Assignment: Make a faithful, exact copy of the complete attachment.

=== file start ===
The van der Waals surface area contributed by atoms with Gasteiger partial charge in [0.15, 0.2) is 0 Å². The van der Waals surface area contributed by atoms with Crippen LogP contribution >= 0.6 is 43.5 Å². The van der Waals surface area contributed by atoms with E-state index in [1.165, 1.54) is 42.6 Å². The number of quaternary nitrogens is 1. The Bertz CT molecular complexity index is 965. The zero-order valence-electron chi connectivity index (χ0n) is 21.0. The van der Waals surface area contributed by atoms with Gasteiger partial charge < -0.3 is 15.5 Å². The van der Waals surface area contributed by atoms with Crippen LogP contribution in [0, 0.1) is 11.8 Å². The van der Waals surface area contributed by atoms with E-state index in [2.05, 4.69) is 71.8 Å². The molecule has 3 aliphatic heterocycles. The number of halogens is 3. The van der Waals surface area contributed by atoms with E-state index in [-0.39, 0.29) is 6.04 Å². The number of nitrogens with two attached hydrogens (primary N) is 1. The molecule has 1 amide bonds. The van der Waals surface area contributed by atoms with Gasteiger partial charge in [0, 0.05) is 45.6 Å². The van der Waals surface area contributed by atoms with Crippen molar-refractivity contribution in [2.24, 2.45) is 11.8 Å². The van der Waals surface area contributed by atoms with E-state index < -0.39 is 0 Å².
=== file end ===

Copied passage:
The van der Waals surface area contributed by atoms with Gasteiger partial charge in [0.15, 0.2) is 0 Å². The van der Waals surface area contributed by atoms with Crippen LogP contribution >= 0.6 is 43.5 Å². The van der Waals surface area contributed by atoms with E-state index in [1.165, 1.54) is 42.6 Å². The number of quaternary nitrogens is 1. The Bertz CT molecular complexity index is 965. The zero-order valence-electron chi connectivity index (χ0n) is 21.0. The van der Waals surface area contributed by atoms with Gasteiger partial charge < -0.3 is 15.5 Å². The van der Waals surface area contributed by atoms with Crippen LogP contribution in [0, 0.1) is 11.8 Å². The van der Waals surface area contributed by atoms with E-state index in [2.05, 4.69) is 71.8 Å². The molecule has 3 aliphatic heterocycles. The number of halogens is 3. The van der Waals surface area contributed by atoms with E-state index in [-0.39, 0.29) is 6.04 Å². The number of nitrogens with two attached hydrogens (primary N) is 1. The molecule has 1 amide bonds. The van der Waals surface area contributed by atoms with Gasteiger partial charge in [0, 0.05) is 45.6 Å². The van der Waals surface area contributed by atoms with Crippen molar-refractivity contribution in [2.24, 2.45) is 11.8 Å². The van der Waals surface area contributed by atoms with E-state index < -0.39 is 0 Å².